Biofouling is a common problem that weakens the performance of water filtration membranes and degrades theSchematic depicts membrane formation using graphene oxide and bacterial nanocellulose. Source: Washington University in St. LouisSchematic depicts membrane formation using graphene oxide and bacterial nanocellulose. Source: Washington University in St. Louis quality of potable water supplies. A new approach to membrane synthesis promises to combat such biofilm buildup by use of a substance actually produced by bacteria.

Researchers from Washington University in St. Louis and Seoul National University feed a sugary substance to Gluconacetobacter hansenii bacteria, which then produces cellulose nanofibers in water. Graphene oxide flakes added during this stage are embedded in the membrane and enhance its stability and durability. The bacteria are then deactivated with a base solution that also serves to eliminate oxygen groups from the flakes and form reduced graphene oxide.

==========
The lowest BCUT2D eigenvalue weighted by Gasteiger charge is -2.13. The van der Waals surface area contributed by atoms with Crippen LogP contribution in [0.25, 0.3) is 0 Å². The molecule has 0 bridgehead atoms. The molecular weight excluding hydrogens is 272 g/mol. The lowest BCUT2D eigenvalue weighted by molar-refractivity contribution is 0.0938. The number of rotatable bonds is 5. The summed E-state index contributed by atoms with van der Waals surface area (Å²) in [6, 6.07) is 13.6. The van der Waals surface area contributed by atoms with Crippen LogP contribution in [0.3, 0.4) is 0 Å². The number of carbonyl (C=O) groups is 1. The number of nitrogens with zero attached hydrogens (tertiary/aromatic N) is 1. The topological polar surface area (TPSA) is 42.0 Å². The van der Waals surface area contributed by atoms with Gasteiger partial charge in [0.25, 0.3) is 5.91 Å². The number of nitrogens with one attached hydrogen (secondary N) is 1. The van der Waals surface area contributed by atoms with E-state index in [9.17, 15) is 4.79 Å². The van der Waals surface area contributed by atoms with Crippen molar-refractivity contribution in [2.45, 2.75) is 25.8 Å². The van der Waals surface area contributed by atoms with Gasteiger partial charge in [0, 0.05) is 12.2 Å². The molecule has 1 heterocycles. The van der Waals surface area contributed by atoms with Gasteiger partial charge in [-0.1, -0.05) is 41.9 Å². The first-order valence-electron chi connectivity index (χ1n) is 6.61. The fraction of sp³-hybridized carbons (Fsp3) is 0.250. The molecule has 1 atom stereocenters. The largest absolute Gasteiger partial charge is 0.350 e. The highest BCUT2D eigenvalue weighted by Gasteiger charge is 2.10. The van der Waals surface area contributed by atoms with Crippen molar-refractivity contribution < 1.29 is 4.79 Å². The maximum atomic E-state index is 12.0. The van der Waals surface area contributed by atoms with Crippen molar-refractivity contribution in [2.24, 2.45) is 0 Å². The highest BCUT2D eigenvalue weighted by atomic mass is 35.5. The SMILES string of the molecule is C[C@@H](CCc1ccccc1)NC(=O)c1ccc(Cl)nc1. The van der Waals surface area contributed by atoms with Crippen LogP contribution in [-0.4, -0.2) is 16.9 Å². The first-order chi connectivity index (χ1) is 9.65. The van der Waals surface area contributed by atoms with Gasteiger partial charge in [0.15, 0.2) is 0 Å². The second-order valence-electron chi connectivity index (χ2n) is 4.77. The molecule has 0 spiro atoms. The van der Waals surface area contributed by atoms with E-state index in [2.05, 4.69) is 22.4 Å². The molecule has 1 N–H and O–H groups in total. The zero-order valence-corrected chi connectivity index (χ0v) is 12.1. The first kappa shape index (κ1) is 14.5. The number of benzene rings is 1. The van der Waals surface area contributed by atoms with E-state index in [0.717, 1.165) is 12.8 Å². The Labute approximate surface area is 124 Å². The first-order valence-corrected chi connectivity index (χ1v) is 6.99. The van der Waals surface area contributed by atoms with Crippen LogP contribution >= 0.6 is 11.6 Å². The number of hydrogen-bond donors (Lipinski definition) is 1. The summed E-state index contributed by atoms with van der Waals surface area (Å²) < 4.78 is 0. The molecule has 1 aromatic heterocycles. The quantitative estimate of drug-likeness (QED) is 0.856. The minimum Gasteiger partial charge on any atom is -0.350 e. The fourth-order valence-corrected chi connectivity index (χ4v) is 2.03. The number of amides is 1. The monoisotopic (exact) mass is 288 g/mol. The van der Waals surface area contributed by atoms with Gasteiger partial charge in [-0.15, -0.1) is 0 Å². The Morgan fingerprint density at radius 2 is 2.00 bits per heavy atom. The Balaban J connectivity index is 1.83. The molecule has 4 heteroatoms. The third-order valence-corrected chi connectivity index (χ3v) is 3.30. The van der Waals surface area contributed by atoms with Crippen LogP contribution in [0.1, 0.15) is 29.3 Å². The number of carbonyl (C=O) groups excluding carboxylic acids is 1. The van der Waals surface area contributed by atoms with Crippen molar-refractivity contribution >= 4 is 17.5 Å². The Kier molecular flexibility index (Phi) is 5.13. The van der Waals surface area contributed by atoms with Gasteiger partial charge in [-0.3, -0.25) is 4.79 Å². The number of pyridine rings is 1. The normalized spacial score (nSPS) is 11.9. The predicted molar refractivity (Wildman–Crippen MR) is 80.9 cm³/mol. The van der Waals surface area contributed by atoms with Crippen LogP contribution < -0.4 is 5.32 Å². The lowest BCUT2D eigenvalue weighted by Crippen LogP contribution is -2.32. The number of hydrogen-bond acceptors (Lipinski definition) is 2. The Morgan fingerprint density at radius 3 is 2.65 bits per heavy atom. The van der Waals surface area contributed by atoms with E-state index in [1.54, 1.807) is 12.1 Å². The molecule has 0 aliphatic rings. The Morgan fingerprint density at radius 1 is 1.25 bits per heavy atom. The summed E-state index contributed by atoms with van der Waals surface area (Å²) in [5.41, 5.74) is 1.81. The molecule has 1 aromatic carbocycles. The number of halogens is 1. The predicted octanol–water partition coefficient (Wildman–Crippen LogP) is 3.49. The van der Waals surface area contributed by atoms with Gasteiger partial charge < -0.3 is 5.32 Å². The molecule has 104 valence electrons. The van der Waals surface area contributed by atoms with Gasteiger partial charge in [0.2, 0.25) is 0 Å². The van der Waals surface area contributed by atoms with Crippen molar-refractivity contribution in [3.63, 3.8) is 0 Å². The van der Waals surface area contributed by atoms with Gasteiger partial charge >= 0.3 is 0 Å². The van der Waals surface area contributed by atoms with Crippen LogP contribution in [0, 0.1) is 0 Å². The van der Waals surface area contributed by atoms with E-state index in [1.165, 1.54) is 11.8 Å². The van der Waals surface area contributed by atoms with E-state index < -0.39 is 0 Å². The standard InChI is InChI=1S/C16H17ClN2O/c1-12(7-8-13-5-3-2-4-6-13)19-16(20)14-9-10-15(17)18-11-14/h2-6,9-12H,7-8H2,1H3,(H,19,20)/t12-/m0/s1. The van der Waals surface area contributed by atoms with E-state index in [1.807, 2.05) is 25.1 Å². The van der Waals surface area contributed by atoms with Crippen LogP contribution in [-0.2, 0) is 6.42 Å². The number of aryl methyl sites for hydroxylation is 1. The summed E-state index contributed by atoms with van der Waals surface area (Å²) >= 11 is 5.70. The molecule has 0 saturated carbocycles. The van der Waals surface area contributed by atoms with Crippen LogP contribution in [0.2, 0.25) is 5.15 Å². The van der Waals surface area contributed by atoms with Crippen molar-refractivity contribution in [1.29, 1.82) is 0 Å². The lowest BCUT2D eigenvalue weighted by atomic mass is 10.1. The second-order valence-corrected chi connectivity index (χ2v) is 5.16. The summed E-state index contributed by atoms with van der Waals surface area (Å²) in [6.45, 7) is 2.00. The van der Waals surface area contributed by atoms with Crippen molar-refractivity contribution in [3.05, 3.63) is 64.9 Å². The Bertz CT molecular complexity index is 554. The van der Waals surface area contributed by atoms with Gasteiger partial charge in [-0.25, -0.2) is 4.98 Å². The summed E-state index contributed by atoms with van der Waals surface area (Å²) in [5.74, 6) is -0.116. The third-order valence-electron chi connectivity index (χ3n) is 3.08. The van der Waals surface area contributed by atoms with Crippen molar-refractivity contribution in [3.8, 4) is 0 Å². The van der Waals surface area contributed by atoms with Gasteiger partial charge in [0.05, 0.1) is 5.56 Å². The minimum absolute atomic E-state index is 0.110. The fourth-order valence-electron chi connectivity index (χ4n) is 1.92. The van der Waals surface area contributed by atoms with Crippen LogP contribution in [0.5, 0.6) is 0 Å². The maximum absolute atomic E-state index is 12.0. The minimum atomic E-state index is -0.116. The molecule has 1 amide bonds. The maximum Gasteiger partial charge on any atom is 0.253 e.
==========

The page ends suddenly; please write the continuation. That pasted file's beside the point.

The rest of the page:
Biofouling prevention is achieved when the flakes absorb solar radiation and generate sufficient heat to kill bacteria. To demonstrate the material’s bactericidal power, the researchers shone a light on the membrane for three minutes, allowing it to heat to a temperature in excess of the 70° C required to kill E. coli. The microbes remained viable when the same test was conducted using a bacterial nanocellulose membrane without the reduced graphene oxide.

The researchers theorized that a spiral-wound module equipped with LEDs would provide a cost-effective anti-fouling solution for conventional reverse osmosis systems.

To contact the author of this article, email shimmelstein@globalspec.com